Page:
Shake Off A Lifetime Of Brainwashing


Over weeks, months, years, you are and you become unknowingly obsessed with doing the things that lead you to failure.

You’ve been brainwashed to accept your circumstances – to blend in with what’s around you and what’s expected of you.

If you’re a football fan, you’ve probably seen the passionate post-game speech from Chuck Pagano, coach of the Indianapolis Colts, after a recent win.

Now, I don’t know if Coach Pagano is going to be doing the waltz with the Lombardi trophy this year. But he makes a very powerful point.

You can’t accept your circumstances.

You can’t let it dictate your vision for the future.

We are surrounded by brainwashing that tells us to do just that.

Take just five seconds and think about the situation the Colts were in. They play in a league where 30 percent of games have been decided by 3 points or less this year. Margins are everything, and a tiny adjustment in one direction or another can hugely impact whether you win or lose.

You don’t think being brainwashed to fail and accept failure makes that .01% difference?

If any of those guys turned on ESPN, they’d find themselves under assault.

Lowered expectations. Poisonous.

The idea that they should accept or even be grateful for them. Even worse.

You’ll deal with the same thing from family and friends around you. I read a lot about dealing people who don’t support you, but the “soft bigotry of low expectations” is just as dangerous.

If the people and things around you are not actively pushing for you to better yourself, and they are not doing those things themselves, they are not helping you achieve.

So what can you do to remove the urge to accept your circumstances?



And the most terrifying thing of all is that… it’s perfectly normal to do so.

The human mind is an internalizing MACHINE. It’s normal to fit in to our environment. Millions of years of evolution have made blending in about as easy as breathing. And almost all of us are in an environment of failure.

When you’re in an environment where failure is normal, you have to be abnormal to succeed. And if you want to become abnormal, you have to embrace being uncomfortable.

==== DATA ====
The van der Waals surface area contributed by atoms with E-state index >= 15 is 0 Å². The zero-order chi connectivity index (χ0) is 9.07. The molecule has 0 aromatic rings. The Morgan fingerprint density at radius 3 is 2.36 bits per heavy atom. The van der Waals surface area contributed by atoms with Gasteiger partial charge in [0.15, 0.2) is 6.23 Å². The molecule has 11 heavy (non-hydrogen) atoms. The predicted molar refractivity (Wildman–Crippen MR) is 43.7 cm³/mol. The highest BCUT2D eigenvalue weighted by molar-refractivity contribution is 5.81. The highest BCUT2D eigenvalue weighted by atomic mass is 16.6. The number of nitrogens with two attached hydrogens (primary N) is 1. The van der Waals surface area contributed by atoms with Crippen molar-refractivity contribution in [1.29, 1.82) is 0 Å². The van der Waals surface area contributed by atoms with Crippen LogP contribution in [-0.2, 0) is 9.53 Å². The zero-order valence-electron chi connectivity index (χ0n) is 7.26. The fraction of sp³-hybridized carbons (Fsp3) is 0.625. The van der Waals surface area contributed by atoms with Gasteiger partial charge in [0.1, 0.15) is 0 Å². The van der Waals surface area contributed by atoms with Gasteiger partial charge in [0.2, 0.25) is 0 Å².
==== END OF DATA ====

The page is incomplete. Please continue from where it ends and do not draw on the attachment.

Kinda pithy, but true.

If you’re in a bad situaion and you’re acting “normally”…

If you’re fitting in socially…

If you AREN’T drawing resistance from the people around you, and asking yourself if you’ve gone a little crazy late at night…

Chances are you’re not doing enough to transform your circumstances. That can be a painful process. We’re obsessed with comfort, addicted to it so much that we barely notice how much we prioritize it over the things we NEED for long term success.

Constantly ask yourself whether you’re doing the most comfortable thing… or the most useful and profitable thing.



Success is NOT about sentimentality. Andy Reid, the Eagles head coach, lost his son last year – the team dedicated the season to him. Then they posted a mediocre record.

Emotion can be a motivator, but it’s exhaustible, and it’s not a superpower. Feeling good about something lasts for a few minutes. Feeling bad about something is just as temporary.  It’s the pattern on actions that leads us towards feeling one set of emotions more than the other set.

The Colts organization has set up a pattern of success. They draft new players to their team amazingly well. They grab character guys that will absorb the ideas of the team. They’re well coached and disciplined. They stick with their plan even when faced with failure (an incredible virtue) and they’ve been doing the right things years before Pagano even stepped foot in town.

Doesn’t mean they’re guaranteed to be successful, but it DOES improve their chances. You can do the same thing.

It’s not intuitive, but start keeping a journal of what pumps you up, what motivates you to work faster and smarter. Start tracking your mindset like a dieter tracks their performance, and work to trigger the strong moods you need to succeed.

You have to develop your ability to follow patterns and routines, just like you’d develop yourself physically.


Peer pressure is the easiest way to adjust and improve our actions.

Look, let’s be honest for a second here… what are the chances that every player on that football team is choked up about their coach’s personal tragedy?

Not that they’re dicks with complete hearts of stone – but they’ve all got different backgrounds, different ethnicities, different ages. But they formed a cult that told them they were going to succeed, that they were going to do the things needed for them to succeed, and that NOT doing those things wasn’t acceptable under any circumstances.

If you’re the only person around you that successful or even interested in success, you’ll have to BUILD your cult.

It’s OBVIOUSLY important to work hard on projects that bring in money. But I was really shocked at how much better my results became once I started reaching out to people that could help my business. Forget financially – your mindset jumps up, you get exposed to more efficient patterns of working, your conversations turn towards your shared interest, which means YOU’RE thinking more about your business.

That takes time. You want to surround yourself with successful people, but they’re surrounded with people too – who want free advice, free help, free… whatever.

Make a concerted effort to promote yourself, who you are and what you do. This can be incredibly tough if you’re used to working as a freelancer, promoting yourself passively and letting clients come to you.

But introducing yourself to everyone you can and being as generous as possible will have a real impact. I’ve only been at it for a while and it works.


Want to escape brainwashing? Demand better from yourself and expect more from the people around you. Build a cult. Go a little crazy. Brainwash YOURSELF.

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